Time For Unanimous Outrage At Durbin
June 20, 2005
It’s important that we don’t let Dick Durbin off the hook too quickly. And, it’s important that we not let his shills and enablers turn the tables by saying Republicans are merely attacking him to switch the subject from our alleged abuse of terrorist POWs.
That’s basically what Fox News’ Juan Williams did when he grudgingly admitted that Durbin’s likening of Gitmo to the genocidal Soviet, Cambodian and Nazi regimes was over the top. The decent, though persistently misguided Williams said that Durbin’s crude comparison should not detract from his very important point: that America is abusing prisoners in Guantanamo.
Precisely the reverse is true, Juan. Your reiteration of the bogus charges of torture at the hands of the American military in lame defense of the disloyal and unrepentant Illinois senator must not detract our attention from the unconscionably seditious and unretracted slander he uttered.
Durbin refused to apologize, blaming his hearers for misunderstanding his words, but standing by their content. He did not pretend his statements were made in error, though some of his defenders have said just that, recasting his subsequent remarks as though he’d sheepishly confessed to misspeaking.
Such a ploy doesn’t pass the laugh test for anyone watching the video of Durbin’s outburst, because he was clearly reading from a prepared, written statement. He knew precisely what he was saying, having crafted his exact words for maximum effect prior to taking the Senate floor.
Durbin’s utterance of the remarks after plenty of time for cool and calm reflection coupled with his stubborn unwillingness to apologize eliminate the need for further discussion as to whether he merely misspoke. He may not have anticipated any backlash and thus regrets having brought himself into mild disrepute, but that’s a far cry from having a change of heart about the words he spoke.
I applaud those Republican Congressmen who have publicly denounced Durbin for this outrage, but believe such denunciations have been too few and too tame. They have also failed to take to task the entire Democratic Party leadership, starting with Senate Minority Leader Harry Reid, for either affirmatively defending Durbin or neglecting to rebuke him.
This is a party that purports to care about America’s image in the world. This is a party that indignantly insists it supports America’s military. But in standing by Durbin and refusing to contradict his charges about systematic torture by America’s troops (which is what Durbin has to be saying for his abominable comparisons to make any sense at all), the Democrats have done more to harm America’s international image and undermine and jeopardize our military than anything they falsely imagine President Bush to have done.
It’s not just that Al Jazeera is gleefully broadcasting Durbin’s infernal indictment throughout the Muslim world; it spouts anti-American propaganda every day. It’s that the entire Democratic Party, in effect, is affirming the substance of his charges.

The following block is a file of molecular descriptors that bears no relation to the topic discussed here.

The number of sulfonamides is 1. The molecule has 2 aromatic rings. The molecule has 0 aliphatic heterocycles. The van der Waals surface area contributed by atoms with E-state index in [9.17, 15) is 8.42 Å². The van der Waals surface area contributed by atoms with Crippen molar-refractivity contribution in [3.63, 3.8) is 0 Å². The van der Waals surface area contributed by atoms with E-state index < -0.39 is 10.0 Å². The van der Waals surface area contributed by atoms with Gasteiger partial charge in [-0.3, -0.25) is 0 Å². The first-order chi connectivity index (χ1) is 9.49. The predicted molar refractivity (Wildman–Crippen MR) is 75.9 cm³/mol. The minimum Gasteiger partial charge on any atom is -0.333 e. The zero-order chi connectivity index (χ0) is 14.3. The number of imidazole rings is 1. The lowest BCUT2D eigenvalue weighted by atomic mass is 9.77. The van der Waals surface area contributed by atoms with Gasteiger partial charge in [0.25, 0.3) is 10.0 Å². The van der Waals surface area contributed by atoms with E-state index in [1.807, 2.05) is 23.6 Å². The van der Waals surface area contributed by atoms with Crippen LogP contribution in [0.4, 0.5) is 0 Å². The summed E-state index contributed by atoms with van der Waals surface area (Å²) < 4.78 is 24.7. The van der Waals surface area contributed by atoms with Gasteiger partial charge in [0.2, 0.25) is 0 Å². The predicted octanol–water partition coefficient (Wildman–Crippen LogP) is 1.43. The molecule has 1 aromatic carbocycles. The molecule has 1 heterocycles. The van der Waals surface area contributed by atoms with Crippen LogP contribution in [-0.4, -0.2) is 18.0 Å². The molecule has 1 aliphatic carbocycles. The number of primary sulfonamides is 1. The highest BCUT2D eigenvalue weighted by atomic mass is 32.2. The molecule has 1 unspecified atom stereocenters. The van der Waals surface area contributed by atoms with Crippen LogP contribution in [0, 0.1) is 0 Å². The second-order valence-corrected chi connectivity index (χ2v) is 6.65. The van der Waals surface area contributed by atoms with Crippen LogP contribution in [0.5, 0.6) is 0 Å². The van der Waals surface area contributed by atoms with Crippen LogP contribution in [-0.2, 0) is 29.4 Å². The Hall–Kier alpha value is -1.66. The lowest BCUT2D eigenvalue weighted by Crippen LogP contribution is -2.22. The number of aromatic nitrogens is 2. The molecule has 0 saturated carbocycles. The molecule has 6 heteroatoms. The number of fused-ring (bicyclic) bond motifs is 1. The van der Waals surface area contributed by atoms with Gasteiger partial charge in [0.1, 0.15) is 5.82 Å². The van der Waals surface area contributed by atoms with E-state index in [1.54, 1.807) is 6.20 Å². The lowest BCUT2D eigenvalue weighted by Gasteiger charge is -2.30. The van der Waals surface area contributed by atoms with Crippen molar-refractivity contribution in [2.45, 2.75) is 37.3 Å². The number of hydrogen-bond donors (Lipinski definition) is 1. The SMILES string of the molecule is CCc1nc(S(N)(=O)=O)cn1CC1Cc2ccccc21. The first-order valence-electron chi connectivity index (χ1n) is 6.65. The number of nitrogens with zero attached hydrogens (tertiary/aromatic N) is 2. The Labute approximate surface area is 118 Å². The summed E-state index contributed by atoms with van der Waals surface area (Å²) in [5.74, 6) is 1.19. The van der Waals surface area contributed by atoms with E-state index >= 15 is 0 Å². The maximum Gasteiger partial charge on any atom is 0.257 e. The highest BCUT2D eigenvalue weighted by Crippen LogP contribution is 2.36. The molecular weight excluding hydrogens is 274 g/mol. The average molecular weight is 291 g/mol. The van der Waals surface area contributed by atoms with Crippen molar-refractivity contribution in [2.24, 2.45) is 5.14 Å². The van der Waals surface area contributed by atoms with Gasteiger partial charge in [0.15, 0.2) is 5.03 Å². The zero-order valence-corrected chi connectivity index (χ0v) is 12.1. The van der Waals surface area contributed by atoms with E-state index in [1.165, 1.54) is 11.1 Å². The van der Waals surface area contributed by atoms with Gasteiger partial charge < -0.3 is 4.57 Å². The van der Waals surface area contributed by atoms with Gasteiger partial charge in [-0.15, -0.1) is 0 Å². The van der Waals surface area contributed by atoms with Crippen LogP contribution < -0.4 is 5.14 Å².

We can’t just chalk this up to the usual partisan bickering. The Democrats’ recklessness in permitting such a negative impression of America transcends party politics by light years. All responsible Democrats must shout to the world in no uncertain terms that America, as a matter of philosophy, policy and practice treats its prisoners of war better and more humanely than has any other war captor in world history — bar none, and that any departures are a rare exception to the rule.
And Republicans, for their part, mustn’t stop with their sporadic condemnation of Durbin. This isn’t just about Durbin, as despicable as his statements were. Now it really is about our image and our reputation as a good and decent nation. Republicans must declare in one voice that we treat our POWs fairly and decently.
In the meantime, we should unapologetically reserve the moral and legal right to get tough with prisoners when it is necessary to glean information from them that might — and did — save American (and other innocent) lives. We have ceded far too much ground to the political-correctness bullies’ demand that we conduct the war like a pristine criminal trial and treat prisoners of war like harmless traffic offenders.
The Senate should censure and shun Sen. Durbin forthwith for aiding and comforting the enemy not with factual information that happens to place America, the Bush administration and our military in a bad light, but with gross and malicious distortions — inexplicably if Durbin truly is a patriot — to the unspeakable detriment of America and our troops.
This matter must stay on the front burner — even though Democrats will cry dirty politics when they ought to be joining the condemnation chorus — and the administration should take the offensive in sternly rebuking Durbin and praising our troops and their treatment of war prisoners. Shame on Sen. Durbin and any and all standing by him at his lowest moment.